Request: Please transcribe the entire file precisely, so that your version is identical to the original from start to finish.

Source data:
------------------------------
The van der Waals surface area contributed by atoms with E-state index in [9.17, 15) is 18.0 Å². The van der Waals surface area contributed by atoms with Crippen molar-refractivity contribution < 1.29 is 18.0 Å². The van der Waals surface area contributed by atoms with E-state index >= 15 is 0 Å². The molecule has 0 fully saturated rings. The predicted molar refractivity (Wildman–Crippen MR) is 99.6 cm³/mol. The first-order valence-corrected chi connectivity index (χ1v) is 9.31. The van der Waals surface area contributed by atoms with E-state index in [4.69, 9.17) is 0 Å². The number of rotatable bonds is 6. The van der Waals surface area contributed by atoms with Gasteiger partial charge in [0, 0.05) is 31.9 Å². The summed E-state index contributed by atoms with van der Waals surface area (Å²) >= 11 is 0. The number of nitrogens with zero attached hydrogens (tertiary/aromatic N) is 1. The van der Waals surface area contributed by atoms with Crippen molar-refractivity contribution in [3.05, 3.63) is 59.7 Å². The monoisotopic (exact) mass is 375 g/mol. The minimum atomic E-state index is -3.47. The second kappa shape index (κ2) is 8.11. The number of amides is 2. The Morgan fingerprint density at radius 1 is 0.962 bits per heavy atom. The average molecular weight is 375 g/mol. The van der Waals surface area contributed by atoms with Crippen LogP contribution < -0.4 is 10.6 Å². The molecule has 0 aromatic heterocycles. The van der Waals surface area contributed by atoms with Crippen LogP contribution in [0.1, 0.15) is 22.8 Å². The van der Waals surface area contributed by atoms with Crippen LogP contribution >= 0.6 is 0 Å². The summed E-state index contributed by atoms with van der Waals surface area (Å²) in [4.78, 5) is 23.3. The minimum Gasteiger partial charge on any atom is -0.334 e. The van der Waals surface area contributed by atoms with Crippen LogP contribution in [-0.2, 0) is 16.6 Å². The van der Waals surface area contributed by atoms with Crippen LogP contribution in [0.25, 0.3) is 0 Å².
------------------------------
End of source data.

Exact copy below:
The van der Waals surface area contributed by atoms with E-state index in [9.17, 15) is 18.0 Å². The van der Waals surface area contributed by atoms with Crippen molar-refractivity contribution < 1.29 is 18.0 Å². The van der Waals surface area contributed by atoms with E-state index >= 15 is 0 Å². The molecule has 0 fully saturated rings. The predicted molar refractivity (Wildman–Crippen MR) is 99.6 cm³/mol. The first-order valence-corrected chi connectivity index (χ1v) is 9.31. The van der Waals surface area contributed by atoms with E-state index in [4.69, 9.17) is 0 Å². The number of rotatable bonds is 6. The van der Waals surface area contributed by atoms with Gasteiger partial charge in [0, 0.05) is 31.9 Å². The summed E-state index contributed by atoms with van der Waals surface area (Å²) >= 11 is 0. The number of nitrogens with zero attached hydrogens (tertiary/aromatic N) is 1. The van der Waals surface area contributed by atoms with Crippen molar-refractivity contribution in [3.05, 3.63) is 59.7 Å². The monoisotopic (exact) mass is 375 g/mol. The minimum atomic E-state index is -3.47. The second kappa shape index (κ2) is 8.11. The number of amides is 2. The Morgan fingerprint density at radius 1 is 0.962 bits per heavy atom. The average molecular weight is 375 g/mol. The van der Waals surface area contributed by atoms with Crippen LogP contribution < -0.4 is 10.6 Å². The molecule has 0 aromatic heterocycles. The van der Waals surface area contributed by atoms with Crippen LogP contribution in [0.1, 0.15) is 22.8 Å². The van der Waals surface area contributed by atoms with Crippen LogP contribution >= 0.6 is 0 Å². The summed E-state index contributed by atoms with van der Waals surface area (Å²) in [4.78, 5) is 23.3. The minimum Gasteiger partial charge on any atom is -0.334 e. The van der Waals surface area contributed by atoms with Crippen LogP contribution in [-0.2, 0) is 16.6 Å². The van der Waals surface area contributed by atoms with Crippen LogP contribution in [0.25, 0.3) is 0 Å².